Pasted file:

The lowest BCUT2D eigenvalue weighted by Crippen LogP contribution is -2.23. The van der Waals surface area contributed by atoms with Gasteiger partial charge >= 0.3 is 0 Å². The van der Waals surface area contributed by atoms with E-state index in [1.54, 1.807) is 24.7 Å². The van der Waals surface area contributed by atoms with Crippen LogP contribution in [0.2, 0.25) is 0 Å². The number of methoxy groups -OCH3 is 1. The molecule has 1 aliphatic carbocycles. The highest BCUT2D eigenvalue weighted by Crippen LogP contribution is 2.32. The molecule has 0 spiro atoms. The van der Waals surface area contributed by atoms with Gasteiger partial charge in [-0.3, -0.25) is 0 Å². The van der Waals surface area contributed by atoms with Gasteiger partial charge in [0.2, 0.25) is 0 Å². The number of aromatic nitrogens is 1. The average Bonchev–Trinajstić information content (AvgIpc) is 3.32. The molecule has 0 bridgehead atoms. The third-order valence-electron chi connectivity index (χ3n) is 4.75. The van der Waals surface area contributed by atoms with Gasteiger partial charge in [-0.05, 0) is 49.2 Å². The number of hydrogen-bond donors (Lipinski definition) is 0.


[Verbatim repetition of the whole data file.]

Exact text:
The lowest BCUT2D eigenvalue weighted by Crippen LogP contribution is -2.23. The van der Waals surface area contributed by atoms with Gasteiger partial charge >= 0.3 is 0 Å². The van der Waals surface area contributed by atoms with E-state index in [1.54, 1.807) is 24.7 Å². The van der Waals surface area contributed by atoms with Crippen LogP contribution in [0.2, 0.25) is 0 Å². The number of methoxy groups -OCH3 is 1. The molecule has 1 aliphatic carbocycles. The highest BCUT2D eigenvalue weighted by Crippen LogP contribution is 2.32. The molecule has 0 spiro atoms. The van der Waals surface area contributed by atoms with Gasteiger partial charge in [-0.3, -0.25) is 0 Å². The van der Waals surface area contributed by atoms with Gasteiger partial charge in [0.2, 0.25) is 0 Å². The number of aromatic nitrogens is 1. The average Bonchev–Trinajstić information content (AvgIpc) is 3.32. The molecule has 0 bridgehead atoms. The third-order valence-electron chi connectivity index (χ3n) is 4.75. The van der Waals surface area contributed by atoms with Gasteiger partial charge in [-0.05, 0) is 49.2 Å². The number of hydrogen-bond donors (Lipinski definition) is 0.